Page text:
Eat, shoot leave able to punctuate

Lynne Truss, bestselling author and professional pedant, has said that children are being let down by schools' failure to correct their grammatical errors.

The creator of the punctuation guide Eats, Shoots Leaves told The TES:

"There just isn't enough emphasis on writing in the school system. Not enough correcting of errors; not enough enthusing about the mechanics of language."

Ms Truss, who has written Eats, Shoots Leaves: why, commas really do make a difference!, a 16-page illustrated version of her bestseller aimed at primary pupils, said: "I think getting children to notice punctuation is a big moment in their reading. Exams just test how well kids have absorbed their textbooks."

This was echoed by Tom Wickson, English teacher at pound;23,625-a-year Harrow school.

Harrow sixth-formers are being given remedial spelling lessons, after one in eight failed a basic literacy test. Many pupils with A-grades at GCSE could not spell simple words or punctuate simple sentences. Mr Wickson said: "Simple technical accuracy is not prized as highly as it once was."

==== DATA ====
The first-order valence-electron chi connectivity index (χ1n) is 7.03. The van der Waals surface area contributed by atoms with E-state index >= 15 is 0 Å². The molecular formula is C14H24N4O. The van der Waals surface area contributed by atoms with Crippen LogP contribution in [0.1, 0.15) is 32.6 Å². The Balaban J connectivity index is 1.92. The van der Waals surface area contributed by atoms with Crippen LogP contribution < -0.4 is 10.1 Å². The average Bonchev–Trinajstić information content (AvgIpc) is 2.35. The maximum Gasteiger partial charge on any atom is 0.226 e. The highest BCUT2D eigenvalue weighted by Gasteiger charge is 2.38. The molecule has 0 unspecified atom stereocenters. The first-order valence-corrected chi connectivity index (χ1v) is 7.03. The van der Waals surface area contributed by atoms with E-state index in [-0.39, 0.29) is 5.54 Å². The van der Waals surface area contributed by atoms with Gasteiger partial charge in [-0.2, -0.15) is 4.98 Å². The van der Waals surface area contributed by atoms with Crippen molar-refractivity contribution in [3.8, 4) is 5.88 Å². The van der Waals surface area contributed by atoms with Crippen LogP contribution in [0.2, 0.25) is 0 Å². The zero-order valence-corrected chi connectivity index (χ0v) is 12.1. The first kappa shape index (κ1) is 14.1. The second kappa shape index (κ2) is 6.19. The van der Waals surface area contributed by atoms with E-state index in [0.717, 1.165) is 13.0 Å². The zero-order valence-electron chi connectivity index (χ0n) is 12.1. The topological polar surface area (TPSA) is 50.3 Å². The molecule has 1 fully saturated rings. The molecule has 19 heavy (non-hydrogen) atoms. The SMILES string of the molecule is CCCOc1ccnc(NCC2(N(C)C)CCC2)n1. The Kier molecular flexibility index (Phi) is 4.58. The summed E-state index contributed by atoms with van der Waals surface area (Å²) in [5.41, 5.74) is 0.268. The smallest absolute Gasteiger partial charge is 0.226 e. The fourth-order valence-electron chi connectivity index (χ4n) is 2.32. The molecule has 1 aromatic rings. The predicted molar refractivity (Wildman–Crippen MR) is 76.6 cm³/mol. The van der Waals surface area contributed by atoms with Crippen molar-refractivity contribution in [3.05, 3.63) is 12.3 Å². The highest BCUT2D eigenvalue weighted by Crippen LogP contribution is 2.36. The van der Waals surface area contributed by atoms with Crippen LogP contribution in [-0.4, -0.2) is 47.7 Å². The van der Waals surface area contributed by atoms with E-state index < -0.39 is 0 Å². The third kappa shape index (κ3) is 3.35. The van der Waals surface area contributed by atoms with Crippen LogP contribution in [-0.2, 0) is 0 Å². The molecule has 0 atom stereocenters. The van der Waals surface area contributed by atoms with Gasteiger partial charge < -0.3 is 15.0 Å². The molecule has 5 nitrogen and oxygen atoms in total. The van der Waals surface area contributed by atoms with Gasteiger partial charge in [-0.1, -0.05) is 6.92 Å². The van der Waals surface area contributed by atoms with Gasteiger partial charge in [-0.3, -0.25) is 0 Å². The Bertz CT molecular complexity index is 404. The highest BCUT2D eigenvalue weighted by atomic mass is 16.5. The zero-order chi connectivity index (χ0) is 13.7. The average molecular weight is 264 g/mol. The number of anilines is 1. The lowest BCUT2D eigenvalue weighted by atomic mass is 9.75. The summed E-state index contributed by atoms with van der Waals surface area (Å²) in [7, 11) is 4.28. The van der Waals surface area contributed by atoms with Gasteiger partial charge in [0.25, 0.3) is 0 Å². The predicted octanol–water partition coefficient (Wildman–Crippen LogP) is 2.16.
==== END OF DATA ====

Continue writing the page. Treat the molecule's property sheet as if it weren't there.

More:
Ms Truss's new book includes the now-famous joke, told in the original version, in which a panda walks into a cafe, eats a sandwich, whips out a pistol and fires two shots in the air, then departs. By way of explanation, he points to a poorly punctuated passage in a nature manual: "Panda," it reads. "Large black-and-white mammal. Eats, shoots and leaves."

The primary version, though, reflects fears about gun crime in schools: instead of drawing a pistol, the sandwich-loving panda brandishes a bow and arrow.

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